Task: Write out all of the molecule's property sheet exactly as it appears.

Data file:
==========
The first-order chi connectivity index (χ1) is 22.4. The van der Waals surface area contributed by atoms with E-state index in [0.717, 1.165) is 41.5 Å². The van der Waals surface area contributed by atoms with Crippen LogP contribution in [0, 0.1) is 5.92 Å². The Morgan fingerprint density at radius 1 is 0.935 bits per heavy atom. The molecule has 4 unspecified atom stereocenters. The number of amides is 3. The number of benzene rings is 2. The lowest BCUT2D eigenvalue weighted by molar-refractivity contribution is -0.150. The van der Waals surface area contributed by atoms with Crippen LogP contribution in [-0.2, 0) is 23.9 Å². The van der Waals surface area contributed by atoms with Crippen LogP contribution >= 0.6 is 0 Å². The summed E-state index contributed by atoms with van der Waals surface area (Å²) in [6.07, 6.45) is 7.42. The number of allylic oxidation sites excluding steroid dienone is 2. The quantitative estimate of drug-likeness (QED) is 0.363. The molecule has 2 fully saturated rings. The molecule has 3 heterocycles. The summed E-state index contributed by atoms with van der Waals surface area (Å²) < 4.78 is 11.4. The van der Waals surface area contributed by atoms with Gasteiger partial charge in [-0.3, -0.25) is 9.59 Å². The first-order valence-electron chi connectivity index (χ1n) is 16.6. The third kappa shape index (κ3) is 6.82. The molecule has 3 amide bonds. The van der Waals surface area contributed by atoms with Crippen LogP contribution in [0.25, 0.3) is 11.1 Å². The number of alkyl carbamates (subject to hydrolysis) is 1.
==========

The first-order chi connectivity index (χ1) is 22.4. The van der Waals surface area contributed by atoms with E-state index in [0.717, 1.165) is 41.5 Å². The van der Waals surface area contributed by atoms with Crippen LogP contribution in [0, 0.1) is 5.92 Å². The Morgan fingerprint density at radius 1 is 0.935 bits per heavy atom. The molecule has 4 unspecified atom stereocenters. The number of amides is 3. The number of benzene rings is 2. The lowest BCUT2D eigenvalue weighted by molar-refractivity contribution is -0.150. The van der Waals surface area contributed by atoms with Crippen LogP contribution in [-0.2, 0) is 23.9 Å². The van der Waals surface area contributed by atoms with Crippen LogP contribution >= 0.6 is 0 Å². The summed E-state index contributed by atoms with van der Waals surface area (Å²) in [6.07, 6.45) is 7.42. The number of allylic oxidation sites excluding steroid dienone is 2. The quantitative estimate of drug-likeness (QED) is 0.363. The molecule has 2 fully saturated rings. The molecule has 3 heterocycles. The summed E-state index contributed by atoms with van der Waals surface area (Å²) < 4.78 is 11.4. The van der Waals surface area contributed by atoms with Gasteiger partial charge in [-0.3, -0.25) is 9.59 Å². The first-order valence-electron chi connectivity index (χ1n) is 16.6. The third kappa shape index (κ3) is 6.82. The molecule has 3 amide bonds. The van der Waals surface area contributed by atoms with Crippen LogP contribution in [0.25, 0.3) is 11.1 Å². The number of alkyl carbamates (subject to hydrolysis) is 1.